The Big Snow, by Andrée Seu
Though my children are native Texans, I’m of the “got here as fast as I could” variety. “As fast as I could” was age 11, when my family moved to the Dallas area. We moved from Minnesota, land of 10,000 lakes, and a winter wonderland in which every child owned his or her own ice skates, snow skis, and sled. Somehow we didn’t get cold back then, even after hours outside. “The Big Snow,” by World Magazine columnist Seu, brings back many fond memories (though in the north they never close the schools), as well as offering a beautiful reminder that this is our Father’s world. will be visiting All Saints in November, to speak at our annual women’s retreat. Over the next few weeks she’ll have several things to say to us, by way of introduction. Melissa
The Big Snow
Because of La Nina, or just because God willed it so (Christians admit no conflict between first and secondary causes), children as far south as North Carolina have been able to sample a northern staple of late. I have imagined them often, cutting out swaths of cardboard, cozying up to the neighborhood kid with the sled, finding the second life of discarded inner tubes, then trudging, with a mission, to the highest hill in town.
The school is closed–the brick and mortar edifice, that is. Classes will be held today in the original one-room schoolhouse, the one fashioned not with human hands, the one God made long before anyone ever thought of herding kids into rigid rows and bolting them in desks, having checked their frogs and rabbit’s feet at the door.
Math will be measuring the difference of distance between Billy’s
toboggan and Vinny’s saucer. Science will be stopping to examine a
six-pointed crystalline miracle of engineering caught on the mitten.
Health class will be experiencing instead of learning by rote. Social
Studies will be pondering strange phenomenon of strangers, who never
smile as they pass you on the street all year, now waving like ling
lost friends or comrades in arms.
They say God whispers in our pleasures and shouts in our pain, and
maybe this is true, but He is audible enough to me this day, as Aimée,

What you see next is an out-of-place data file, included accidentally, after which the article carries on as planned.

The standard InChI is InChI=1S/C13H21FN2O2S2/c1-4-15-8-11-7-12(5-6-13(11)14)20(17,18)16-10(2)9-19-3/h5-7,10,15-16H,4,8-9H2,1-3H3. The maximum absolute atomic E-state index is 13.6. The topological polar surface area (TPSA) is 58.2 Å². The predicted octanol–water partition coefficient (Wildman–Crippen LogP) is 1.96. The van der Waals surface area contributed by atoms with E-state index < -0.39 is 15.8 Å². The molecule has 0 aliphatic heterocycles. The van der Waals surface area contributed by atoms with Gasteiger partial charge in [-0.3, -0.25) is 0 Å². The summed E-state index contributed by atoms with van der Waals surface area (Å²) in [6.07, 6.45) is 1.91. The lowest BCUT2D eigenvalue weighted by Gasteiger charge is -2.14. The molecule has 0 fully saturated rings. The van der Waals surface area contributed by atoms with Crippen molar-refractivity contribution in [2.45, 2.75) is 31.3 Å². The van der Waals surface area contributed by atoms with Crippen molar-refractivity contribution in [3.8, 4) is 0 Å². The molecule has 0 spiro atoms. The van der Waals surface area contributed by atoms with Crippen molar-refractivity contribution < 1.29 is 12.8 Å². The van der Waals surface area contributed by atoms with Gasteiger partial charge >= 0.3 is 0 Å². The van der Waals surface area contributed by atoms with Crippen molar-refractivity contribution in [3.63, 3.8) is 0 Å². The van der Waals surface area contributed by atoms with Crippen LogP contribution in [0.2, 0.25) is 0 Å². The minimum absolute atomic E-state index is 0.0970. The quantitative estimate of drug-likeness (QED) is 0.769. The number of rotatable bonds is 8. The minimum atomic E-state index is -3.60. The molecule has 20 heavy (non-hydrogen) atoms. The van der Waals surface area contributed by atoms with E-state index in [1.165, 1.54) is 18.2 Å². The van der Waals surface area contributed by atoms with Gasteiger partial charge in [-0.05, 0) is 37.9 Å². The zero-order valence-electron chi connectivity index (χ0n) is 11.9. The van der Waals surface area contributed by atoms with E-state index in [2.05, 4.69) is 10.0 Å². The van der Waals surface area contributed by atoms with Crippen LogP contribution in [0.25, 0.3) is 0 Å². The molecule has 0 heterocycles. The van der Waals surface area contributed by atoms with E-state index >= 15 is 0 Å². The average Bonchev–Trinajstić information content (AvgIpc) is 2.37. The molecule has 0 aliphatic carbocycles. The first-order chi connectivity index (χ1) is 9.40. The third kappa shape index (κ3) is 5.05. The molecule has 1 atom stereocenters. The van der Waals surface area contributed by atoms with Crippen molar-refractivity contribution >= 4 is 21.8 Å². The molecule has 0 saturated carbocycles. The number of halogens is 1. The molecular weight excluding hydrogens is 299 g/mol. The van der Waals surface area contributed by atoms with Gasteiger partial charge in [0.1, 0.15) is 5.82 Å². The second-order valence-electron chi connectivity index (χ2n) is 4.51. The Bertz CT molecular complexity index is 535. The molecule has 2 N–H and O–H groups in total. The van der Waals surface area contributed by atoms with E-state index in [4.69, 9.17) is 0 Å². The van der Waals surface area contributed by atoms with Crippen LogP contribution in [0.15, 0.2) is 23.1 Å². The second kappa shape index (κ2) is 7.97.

Calvin, and I stake out our course in the summit of Glenside Elementary
ridge. I had told Reverend Min when he called to check on me recently
that life has simplified itself considerably: “I will live for Him,” I
said. Min replied, “It‘s not so much even living for Him, as living in
His blessings.” It was not a correction but I stood corrected; the
pastor’s accent was in a better place than mine: What do we render to
God after all? Only trust in Him, and He sends showers of blessings
before and behind. Does it get any better than this?
If there is a downside to snow it is also its upside, a grace
disguised. Did we say to ourselves, “Today or tomorrow we will go into
such and such a town…trade and make profit”? Ought we not to have said
instead, “If it is the Lord’s will…”? Accept God’s holiday and stay
home. Motorists on the parking lot that is I-95, repent!
I pointed my diminutive companions to the different moods of snow and
sky, the pitched tent of the sun, the bridegroom now coming forth from
his pavilion “like a strong man, runs its course with joy.” I am afraid
they will miss it, even one hue or slant of sun. Of course they won’t.
It will seep in by osmosis and live in dormant memory there, till
awakened by a whiff of air one January day in middle age when their own
kids tug at coats, breaking some kind of reverie. Right now it’s down
to serious business: Man your positions, secure the rope, get feet on
the steering crossbar, coax the most speed from the hill.
Sledding is the great democratizer. On the slopes no one knows your
name, IQ, or proficiency with Windows 98–and no one cares. And those
of us for whom the ski havens of the Rockies or even the Poconos are
out of reach are not denied the least sensation. How full can you fill
a cup, after all? Do the olfactory glands, the retina, the pores
distinguish between the expensive Aspen snow and the homegrown kind?
And come to think of it, have I not noticed in my own life only the
most tenuous correlation between money and enjoyment? The
serendipitous rapture of a sublime piece of music on the radio on a
drive to the market has betimes surpassed the concert hall.
There is snow because God cannot be contained in one season alone–or
one anything alone. He is a lion, a lamb, an eagle. He is shepherd and
door and vine. He is the warmth and the new life of spring, the rich
fruition of summer, the gentle warning of fall, and the promissory
slumber of winter. Even Oscar Wilde found the Christ child, at least
momentarily, in a snowy landscape, in his children’s book, The Selfish
Giant, and appended this commentary to the ogre’s transformation: “He
did not hate the Winter now, for he knew that it was merely the Spring
asleep.” And if snow was the antagonist in C.S. Lewis’s Narnia stories,
it is only because winter would not give way to spring.